The book opens with an extended epigraph that reads as if it were the opening crawl to a film, recounting the legend that forms Ryziński’s starting point. The calculated suspense, characteristic of investigative reporting (a genre in which this book ostensibly participates), is admittedly a little cheesy, but it’s not unconvincing: the book, we are told, will finally tell us the truth about this visit. But it also does a good deal more than that. Indeed, what’s most compelling is the sheer breadth of literary devices marshaled to tell the interlocking tales that make up Ryziński’s story, and how these might point to a new way of thinking about historical narration when it turns its attention to queer history and collective subjects seldom considered historically significant in their own right.
This isn’t the first time somebody has gone searching in the archives of the Institute of National Remembrance for any files pertaining to the French philosopher. In an article that appeared in the journal Diacritics in 2020, Anna Krakus and Cristina Vatulescu recount their decade-long search for Foucault in the Polish archives. They ultimately follow a different tack than Ryziński does, focusing on other French consular employees, all of whom, like any foreigners in Poland at the time, were amply surveilled by the Służba Bezpieczeństwa (the “Security Service,” henceforth the SB). Krakus and Vatulescu refine their lengthy search into an argument about archival silences, which moonlights quite deftly as a guide for what to do when your archival searches turn up nothing of note, showing how to write around, and about, such an absence. Ryziński was perhaps only marginally more successful in his own search, but what makes his approach worthwhile — and what allowed him to produce an entire book out of its results — are the stories he encountered surrounding Foucault’s presence in Thaw-era socialist Warsaw. These are stories from the gay milieu in the capital city, the living members of which Ryziński interviewed for their tales of the 1950s scene and their experience of surveillance by the SB.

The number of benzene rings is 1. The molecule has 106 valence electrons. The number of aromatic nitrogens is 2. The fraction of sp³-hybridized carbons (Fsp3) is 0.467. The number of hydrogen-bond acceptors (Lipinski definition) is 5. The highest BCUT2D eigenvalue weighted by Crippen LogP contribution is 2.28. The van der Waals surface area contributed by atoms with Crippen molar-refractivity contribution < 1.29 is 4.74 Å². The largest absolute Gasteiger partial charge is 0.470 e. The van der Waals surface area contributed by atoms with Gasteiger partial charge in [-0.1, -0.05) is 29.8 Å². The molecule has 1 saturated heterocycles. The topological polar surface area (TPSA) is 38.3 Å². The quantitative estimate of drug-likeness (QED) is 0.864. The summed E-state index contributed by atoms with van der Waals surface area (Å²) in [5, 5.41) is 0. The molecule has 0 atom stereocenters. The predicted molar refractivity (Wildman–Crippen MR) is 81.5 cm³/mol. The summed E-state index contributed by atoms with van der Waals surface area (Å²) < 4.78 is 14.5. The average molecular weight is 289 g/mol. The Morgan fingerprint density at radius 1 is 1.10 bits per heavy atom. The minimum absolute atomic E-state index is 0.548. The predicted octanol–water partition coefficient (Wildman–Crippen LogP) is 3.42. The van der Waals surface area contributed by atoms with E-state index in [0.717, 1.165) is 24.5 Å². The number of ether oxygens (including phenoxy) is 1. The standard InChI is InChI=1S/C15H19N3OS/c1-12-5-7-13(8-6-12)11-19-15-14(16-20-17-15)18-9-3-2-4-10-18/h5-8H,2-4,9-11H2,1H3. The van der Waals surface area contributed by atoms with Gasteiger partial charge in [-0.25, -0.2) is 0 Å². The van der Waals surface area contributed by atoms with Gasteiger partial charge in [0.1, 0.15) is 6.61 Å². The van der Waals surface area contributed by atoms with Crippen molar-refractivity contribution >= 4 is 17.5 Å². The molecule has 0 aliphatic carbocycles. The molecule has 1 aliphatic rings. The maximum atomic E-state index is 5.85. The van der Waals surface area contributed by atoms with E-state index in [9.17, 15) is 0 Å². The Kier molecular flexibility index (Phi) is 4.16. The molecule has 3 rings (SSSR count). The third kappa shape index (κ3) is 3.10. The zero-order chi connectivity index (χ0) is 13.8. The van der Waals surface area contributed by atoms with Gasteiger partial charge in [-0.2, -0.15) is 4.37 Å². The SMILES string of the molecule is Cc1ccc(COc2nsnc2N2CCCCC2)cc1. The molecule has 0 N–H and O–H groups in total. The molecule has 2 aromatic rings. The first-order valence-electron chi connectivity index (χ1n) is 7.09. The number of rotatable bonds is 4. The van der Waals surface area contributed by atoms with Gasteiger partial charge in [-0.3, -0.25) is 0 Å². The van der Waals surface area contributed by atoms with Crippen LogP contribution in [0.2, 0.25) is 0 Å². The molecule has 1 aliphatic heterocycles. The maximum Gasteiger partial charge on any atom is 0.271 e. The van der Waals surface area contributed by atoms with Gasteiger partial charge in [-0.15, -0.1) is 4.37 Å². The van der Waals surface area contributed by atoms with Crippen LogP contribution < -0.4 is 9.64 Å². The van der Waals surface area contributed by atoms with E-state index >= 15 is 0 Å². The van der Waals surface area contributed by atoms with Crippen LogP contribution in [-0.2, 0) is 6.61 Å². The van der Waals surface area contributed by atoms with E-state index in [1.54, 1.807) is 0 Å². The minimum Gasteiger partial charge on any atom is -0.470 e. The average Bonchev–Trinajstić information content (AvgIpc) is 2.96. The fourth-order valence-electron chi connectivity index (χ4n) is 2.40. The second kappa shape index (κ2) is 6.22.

All of these stories orbit, at higher or lower altitudes, around Foucault and his stay, which made waves even then. It’s no secret that Foucault was a handsome and affable man, with a vivid presence and a friendly, open disposition. In Warsaw, he had the additional charm of being something of a midcentury dandy. While he was finishing his dissertation, which would soon be published as Madness and Civilization: A History of Insanity in the Age of Reason (1961), Foucault was invited by the French embassy to serve as the first director of the University of Warsaw’s recently founded Center for French Culture. The position Foucault held was certainly quite cushy for a doctoral candidate: it provided him with a spacious apartment in Warsaw, as well as a hefty salary paid out in Polish złoty, which he was not allowed to take out of the country.
Detailing how Foucault spent this money — in the most sumptuous restaurants and bars of the capital city of the newly formed People’s Republic, and in donations given to anyone who might need them — makes up some of the most delightful passages in Ryziński’s account. Awash in cash, Foucault is remembered as having been quite the high roller. His expenditures form something like a synecdoche for the place of this legendary stay in Foucault’s biography: as Ryziński observes, “today his home in Paris does not contain a single object, book, or even the tiniest napkin that might have been brought from Poland. Nothing he purchased could be taken out of the country.” Nevertheless, Ryziński’s hard-won visit to Foucault’s apartment in Paris, where his longtime partner Daniel Defert still lives, was not in vain. In a key moment in the book, Ryziński recounts how Defert surmised that, despite the complete lack of material evidence, the experience in Poland is, like that of Tunisia, “all over Foucault’s work.” From then on, Ryziński’s task lay in tracing the impressions left by this material absence. In large part, he seeks to accomplish this by reading the postwar history of Polish gay culture according to precepts gleaned from Foucault’s writing. This solution is at least somewhat successful.